Wonderstruck

It's not what you look at that matters, it's what you see.

It’s easy to see just why two of our greatest working filmmakers, Martin Scorsese and now Todd Haynes, have been attracted to the work of author Brian Selznick, who wrote the source material for Hugo as well as Wonderstruck, the illustrated book that Haynes adapts for his new film. They are stories of lonely childhoods and tentative friendships set in periods resonant for both filmmakers, and while the narrative arcs are simple, family-friendly, and unafraid to iterate and reiterate their broad emotional beats, that very simplicity feels tipsy with cinematic potential. And when you have craftsmen such as these behind the camera, the resulting films are positively drunk with love for the medium: Wonderstruck lives in the glory of its filmmaking – its photography, its costuming, its set design, its brilliantly variegated Carter Burwell score.

Poster for the parallel-times drama WonderstruckThe main thread of the story follows Ben (Oakes Fegley), a little boy living in 1977 in the evocatively named Gunflint, Minnesota with his aunt’s family, after his mother (Michelle Williams, in a sliver of a role of which we wish we had more) is killed in a car crash. She had promised to reveal to him the identity of his father ‘when the time is right’, but died before that time ever came, and the grieving Ben, after he suffers an accident that takes his hearing, runs away to New York City to pursue a clue he’s found about his dad’s identity. In parallel, in black and white and entirely without voiced dialogue, we watch the seemingly unrelated but cosmically symmetrical story of Rose (appealing newcomer Millicent Simmonds), which takes place 50 yaers earlier, in 1927. Rose is a young deaf Hoboken girl who also runs away to Manhattan, in her case to find a glamorous actress (played, in the first of two small but pivotal roles, by Julianne Moore).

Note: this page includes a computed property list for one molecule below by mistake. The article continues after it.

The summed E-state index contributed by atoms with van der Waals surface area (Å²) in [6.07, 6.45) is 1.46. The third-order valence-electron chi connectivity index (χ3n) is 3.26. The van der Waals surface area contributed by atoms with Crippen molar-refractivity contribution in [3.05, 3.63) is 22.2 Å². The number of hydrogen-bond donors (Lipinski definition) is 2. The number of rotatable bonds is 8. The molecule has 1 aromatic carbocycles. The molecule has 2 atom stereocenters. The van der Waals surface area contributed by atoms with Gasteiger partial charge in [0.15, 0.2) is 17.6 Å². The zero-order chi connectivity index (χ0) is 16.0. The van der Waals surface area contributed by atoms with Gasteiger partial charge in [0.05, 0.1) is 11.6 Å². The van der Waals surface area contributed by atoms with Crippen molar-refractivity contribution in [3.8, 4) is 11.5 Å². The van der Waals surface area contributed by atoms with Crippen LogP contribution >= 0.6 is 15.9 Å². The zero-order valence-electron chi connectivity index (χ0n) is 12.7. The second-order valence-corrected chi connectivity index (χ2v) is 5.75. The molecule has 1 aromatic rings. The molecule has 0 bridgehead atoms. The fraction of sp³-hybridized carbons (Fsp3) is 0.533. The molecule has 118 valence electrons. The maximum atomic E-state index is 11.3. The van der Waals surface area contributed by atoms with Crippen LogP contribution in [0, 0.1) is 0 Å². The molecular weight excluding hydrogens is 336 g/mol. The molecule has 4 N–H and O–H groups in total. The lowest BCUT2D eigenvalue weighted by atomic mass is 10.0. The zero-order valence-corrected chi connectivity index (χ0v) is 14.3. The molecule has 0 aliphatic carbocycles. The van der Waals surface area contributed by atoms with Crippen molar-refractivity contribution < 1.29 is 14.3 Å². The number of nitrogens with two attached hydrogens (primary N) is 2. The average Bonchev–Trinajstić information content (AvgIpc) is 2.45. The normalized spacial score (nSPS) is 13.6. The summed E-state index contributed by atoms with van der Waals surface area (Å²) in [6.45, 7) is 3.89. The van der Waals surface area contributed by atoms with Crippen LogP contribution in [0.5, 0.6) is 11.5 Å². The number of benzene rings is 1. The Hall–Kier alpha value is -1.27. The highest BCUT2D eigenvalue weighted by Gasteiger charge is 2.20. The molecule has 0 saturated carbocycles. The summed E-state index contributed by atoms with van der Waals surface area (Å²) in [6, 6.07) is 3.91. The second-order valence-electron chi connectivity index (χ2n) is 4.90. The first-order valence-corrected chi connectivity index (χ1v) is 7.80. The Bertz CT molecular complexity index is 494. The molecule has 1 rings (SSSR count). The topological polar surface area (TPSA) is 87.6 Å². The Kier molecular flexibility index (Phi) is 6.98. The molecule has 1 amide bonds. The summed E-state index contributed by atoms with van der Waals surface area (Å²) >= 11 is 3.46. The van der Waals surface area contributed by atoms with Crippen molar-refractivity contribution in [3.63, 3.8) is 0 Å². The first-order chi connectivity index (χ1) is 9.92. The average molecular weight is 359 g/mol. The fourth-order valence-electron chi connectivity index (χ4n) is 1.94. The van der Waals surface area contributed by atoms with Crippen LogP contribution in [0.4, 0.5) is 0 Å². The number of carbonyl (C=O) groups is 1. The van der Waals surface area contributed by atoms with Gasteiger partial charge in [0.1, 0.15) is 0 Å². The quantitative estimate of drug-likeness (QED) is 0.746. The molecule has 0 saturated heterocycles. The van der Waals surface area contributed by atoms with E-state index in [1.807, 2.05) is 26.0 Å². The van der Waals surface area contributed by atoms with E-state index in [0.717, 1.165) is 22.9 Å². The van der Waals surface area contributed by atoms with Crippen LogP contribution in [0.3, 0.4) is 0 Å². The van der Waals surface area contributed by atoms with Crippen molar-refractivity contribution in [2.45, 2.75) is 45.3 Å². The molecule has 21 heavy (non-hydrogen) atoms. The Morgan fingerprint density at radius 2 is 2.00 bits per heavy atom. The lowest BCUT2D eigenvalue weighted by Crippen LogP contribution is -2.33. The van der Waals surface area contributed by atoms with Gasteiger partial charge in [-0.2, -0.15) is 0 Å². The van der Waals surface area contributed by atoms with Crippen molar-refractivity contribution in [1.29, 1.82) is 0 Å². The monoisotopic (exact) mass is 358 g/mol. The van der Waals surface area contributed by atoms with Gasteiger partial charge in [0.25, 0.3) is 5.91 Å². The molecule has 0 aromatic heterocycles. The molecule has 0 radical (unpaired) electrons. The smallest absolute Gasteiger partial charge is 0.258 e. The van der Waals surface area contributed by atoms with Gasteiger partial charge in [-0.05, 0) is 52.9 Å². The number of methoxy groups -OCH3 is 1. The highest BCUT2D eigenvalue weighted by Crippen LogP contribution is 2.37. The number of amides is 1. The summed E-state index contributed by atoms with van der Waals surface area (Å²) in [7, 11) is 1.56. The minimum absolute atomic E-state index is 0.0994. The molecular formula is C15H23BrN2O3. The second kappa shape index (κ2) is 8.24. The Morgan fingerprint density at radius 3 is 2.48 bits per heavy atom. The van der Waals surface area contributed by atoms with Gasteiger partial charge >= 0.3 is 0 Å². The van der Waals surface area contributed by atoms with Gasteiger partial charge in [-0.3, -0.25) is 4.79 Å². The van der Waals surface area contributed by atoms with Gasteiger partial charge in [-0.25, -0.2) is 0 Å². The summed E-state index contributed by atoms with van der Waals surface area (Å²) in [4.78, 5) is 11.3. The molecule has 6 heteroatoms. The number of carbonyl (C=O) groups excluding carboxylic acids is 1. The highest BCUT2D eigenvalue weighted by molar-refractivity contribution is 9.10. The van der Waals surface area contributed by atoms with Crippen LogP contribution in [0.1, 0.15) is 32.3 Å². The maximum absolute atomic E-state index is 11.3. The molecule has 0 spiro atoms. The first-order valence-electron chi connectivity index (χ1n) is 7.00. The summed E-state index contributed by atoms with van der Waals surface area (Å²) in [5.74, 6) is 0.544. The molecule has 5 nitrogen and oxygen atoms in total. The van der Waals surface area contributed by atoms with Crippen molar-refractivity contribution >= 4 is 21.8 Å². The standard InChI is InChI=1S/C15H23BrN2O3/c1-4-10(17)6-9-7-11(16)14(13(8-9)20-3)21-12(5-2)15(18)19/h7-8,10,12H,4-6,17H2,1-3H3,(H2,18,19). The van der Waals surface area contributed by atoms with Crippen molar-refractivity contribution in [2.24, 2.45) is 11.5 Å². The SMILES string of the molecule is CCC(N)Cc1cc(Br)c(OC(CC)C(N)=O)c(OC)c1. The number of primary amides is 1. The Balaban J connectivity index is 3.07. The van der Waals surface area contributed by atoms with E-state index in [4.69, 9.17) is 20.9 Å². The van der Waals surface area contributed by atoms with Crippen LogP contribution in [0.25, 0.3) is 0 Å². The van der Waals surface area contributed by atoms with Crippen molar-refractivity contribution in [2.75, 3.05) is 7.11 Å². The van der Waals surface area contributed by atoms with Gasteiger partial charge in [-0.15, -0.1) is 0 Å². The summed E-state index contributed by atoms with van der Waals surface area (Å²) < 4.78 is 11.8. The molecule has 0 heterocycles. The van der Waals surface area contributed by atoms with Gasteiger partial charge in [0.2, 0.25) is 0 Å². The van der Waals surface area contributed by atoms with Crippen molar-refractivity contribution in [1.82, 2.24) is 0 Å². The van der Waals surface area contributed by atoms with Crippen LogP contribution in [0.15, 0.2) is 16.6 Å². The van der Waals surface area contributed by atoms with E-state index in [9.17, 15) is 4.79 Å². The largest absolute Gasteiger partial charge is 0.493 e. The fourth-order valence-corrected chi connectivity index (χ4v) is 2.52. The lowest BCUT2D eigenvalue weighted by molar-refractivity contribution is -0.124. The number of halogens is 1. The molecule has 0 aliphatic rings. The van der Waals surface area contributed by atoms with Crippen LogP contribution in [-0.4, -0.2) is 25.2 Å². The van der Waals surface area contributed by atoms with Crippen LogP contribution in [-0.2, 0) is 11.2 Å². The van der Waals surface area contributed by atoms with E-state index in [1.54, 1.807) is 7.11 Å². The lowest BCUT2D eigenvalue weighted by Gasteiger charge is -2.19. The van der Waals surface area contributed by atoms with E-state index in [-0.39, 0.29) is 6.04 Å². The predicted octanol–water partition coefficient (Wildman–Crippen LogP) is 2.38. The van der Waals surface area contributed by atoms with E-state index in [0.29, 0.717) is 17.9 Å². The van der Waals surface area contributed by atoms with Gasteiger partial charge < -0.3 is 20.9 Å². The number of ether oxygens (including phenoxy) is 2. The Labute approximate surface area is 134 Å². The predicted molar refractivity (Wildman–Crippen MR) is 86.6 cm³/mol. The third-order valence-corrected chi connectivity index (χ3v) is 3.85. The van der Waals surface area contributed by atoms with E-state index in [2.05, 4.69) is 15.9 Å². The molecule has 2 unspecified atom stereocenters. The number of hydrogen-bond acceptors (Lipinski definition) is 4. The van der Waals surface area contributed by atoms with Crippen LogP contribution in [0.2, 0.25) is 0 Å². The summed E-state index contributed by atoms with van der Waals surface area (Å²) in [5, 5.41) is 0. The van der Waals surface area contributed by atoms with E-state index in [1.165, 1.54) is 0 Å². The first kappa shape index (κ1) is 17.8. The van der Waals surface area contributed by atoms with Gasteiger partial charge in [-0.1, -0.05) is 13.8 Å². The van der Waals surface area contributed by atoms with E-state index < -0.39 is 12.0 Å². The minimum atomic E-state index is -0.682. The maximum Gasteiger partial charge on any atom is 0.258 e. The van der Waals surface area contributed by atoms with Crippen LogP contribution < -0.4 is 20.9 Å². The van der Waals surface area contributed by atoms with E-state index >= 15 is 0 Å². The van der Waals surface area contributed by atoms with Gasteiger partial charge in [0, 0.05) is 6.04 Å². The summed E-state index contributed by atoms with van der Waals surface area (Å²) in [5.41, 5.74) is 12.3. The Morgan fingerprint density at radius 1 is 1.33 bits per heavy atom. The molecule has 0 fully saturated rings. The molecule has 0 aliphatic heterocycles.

For a time, the shifts between the two strands seem to come almost at random, but soon the rhythm settles, as the stories begin to reveal themselves as a kind of continuum that will culminate in a reveal that is so beautifully played (all the more remarkable because so much of it is delivered by the not-especially-filmic device of having handwritten notes read aloud) that it doesn’t matter that it lacks surprise: it’s as satisfying as a deep sigh.

– Jessica Kiang, The Playlist


Please note: Matinee screenings of Wonderstruck (ie. shows that begin before 5pm) will be presented with open captions.

On Saturday, November 18, our 2pm show has Family matinée Everyone's A Kid ($6) pricing!
 

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